As head of the IAEA, which is a U.N. body, he has to be careful about his statements which ought to remain within the parameters of his mandatePakistan rejects IAEA chief's concerns Jan 09, 2008
Al-Qaida is on the run ... we are pretty much sure that the network has been broken, that the organization is in disarrayU.S. stopped al-Qaida plots against troops Apr 22, 2003
I would not get complacent. Something could still happen at any timeU.S. stopped al-Qaida plots against troops Apr 22, 2003
Grand Ayatollah Mohammad Mohammad Sadeq al-Sadr (Arabic: محمد محمّد صادق الصدر; Muḥammad Muḥammad Ṣādiq aṣ-Ṣadr) (March 23, 1943 – February 19, 1999), often referred to as Muhammad Sadiq as-Sadr which is his father's name, was a prominent, Iraqi Twelver Shi'a cleric of the rank of Grand Ayatollah. He called for government reform and the release of detained Shi'a leaders. The growth of his popularity, often referred to as the followers of the Vocal Hawza, also put him in competition with other Shi'a leaders, including Ayatollah Mohammed Baqir al-Hakim who was exiled in Iran.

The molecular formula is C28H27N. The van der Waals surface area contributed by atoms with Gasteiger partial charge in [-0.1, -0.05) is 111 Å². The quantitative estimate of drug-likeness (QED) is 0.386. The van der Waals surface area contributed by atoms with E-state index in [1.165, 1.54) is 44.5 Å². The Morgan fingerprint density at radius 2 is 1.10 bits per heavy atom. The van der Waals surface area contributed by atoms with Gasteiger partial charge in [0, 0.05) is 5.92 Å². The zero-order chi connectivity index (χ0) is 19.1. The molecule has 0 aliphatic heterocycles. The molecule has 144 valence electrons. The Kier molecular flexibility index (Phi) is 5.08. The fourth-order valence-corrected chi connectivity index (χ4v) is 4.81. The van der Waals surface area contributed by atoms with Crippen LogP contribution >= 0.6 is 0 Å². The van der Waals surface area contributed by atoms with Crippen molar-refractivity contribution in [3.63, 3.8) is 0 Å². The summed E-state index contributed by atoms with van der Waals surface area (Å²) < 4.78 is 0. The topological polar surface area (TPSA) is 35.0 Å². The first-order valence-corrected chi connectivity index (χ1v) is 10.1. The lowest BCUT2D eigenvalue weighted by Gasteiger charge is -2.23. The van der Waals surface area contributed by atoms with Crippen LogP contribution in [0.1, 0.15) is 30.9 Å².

Following the Gulf War, Shi'ites in Southern Iraq went into open rebellion. A number of provinces overthrew the Baathist entities and rebelled against Saddam Hussein and the Baath Party. The leadership of the Shi'ite rebellion as well as the Shi'ite doctrine in Iraq was split between Ayatollah Ali Sistani and Ayatollah Muhammad Sadiq al-Sadr. Sadr, based in Baghdad, appealed to the younger, more radical Shi'ites from the more impoverished areas of Southern Iraq. The Shi'ites traveled to Baghdad from these poor areas to join Sadr and his Shi'ite leadership. The area which Sadr preached in and these poor Shi'ites occupied became known as "Revolution Township". In this ghetto, Sadr established a secret network of devoted followers and he became an increasingly prominent figure in the Iraqi political scene.
As a result of the disenfranchisement and repression of the Shi'ites in Iraq and the loyalty of the local populations, Saddam Hussein and his Baathist government could not control the Revolution Township on a neighborhood level. Their lack of control limited their ability to effect al-Sadr's power base and the devotion of his followers. Revolution Township was ironically renamed Saddam City, an acute definition of the poverty and oppression Saddam brought to the Shi'ites in the span of his reign over Iraq.